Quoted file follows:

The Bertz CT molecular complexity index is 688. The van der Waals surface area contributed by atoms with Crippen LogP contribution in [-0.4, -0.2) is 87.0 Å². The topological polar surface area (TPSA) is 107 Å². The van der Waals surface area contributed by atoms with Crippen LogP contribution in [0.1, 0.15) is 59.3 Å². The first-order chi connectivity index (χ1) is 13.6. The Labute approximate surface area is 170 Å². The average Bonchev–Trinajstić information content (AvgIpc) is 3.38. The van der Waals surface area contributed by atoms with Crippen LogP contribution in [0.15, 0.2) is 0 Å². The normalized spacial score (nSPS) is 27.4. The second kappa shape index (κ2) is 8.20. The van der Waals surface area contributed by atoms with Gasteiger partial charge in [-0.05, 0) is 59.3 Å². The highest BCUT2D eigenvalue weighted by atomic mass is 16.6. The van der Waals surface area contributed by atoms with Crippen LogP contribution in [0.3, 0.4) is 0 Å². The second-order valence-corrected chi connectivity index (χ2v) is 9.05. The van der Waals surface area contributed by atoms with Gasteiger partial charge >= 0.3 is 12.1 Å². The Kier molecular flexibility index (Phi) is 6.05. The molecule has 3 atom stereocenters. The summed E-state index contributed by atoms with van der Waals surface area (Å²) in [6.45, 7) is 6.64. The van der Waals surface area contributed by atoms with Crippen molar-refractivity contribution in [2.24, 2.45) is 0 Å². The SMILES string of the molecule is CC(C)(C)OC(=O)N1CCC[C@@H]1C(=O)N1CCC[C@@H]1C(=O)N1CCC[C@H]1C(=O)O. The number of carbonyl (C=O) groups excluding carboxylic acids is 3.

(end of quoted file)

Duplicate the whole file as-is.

The Bertz CT molecular complexity index is 688. The van der Waals surface area contributed by atoms with Crippen LogP contribution in [-0.4, -0.2) is 87.0 Å². The topological polar surface area (TPSA) is 107 Å². The van der Waals surface area contributed by atoms with Crippen LogP contribution in [0.1, 0.15) is 59.3 Å². The first-order chi connectivity index (χ1) is 13.6. The Labute approximate surface area is 170 Å². The average Bonchev–Trinajstić information content (AvgIpc) is 3.38. The van der Waals surface area contributed by atoms with Crippen LogP contribution in [0.15, 0.2) is 0 Å². The normalized spacial score (nSPS) is 27.4. The second kappa shape index (κ2) is 8.20. The van der Waals surface area contributed by atoms with Gasteiger partial charge in [-0.05, 0) is 59.3 Å². The highest BCUT2D eigenvalue weighted by atomic mass is 16.6. The van der Waals surface area contributed by atoms with Crippen LogP contribution in [0.3, 0.4) is 0 Å². The second-order valence-corrected chi connectivity index (χ2v) is 9.05. The van der Waals surface area contributed by atoms with Gasteiger partial charge >= 0.3 is 12.1 Å². The Kier molecular flexibility index (Phi) is 6.05. The molecule has 3 atom stereocenters. The summed E-state index contributed by atoms with van der Waals surface area (Å²) in [6.45, 7) is 6.64. The van der Waals surface area contributed by atoms with Crippen molar-refractivity contribution in [2.24, 2.45) is 0 Å². The SMILES string of the molecule is CC(C)(C)OC(=O)N1CCC[C@@H]1C(=O)N1CCC[C@@H]1C(=O)N1CCC[C@H]1C(=O)O. The number of carbonyl (C=O) groups excluding carboxylic acids is 3.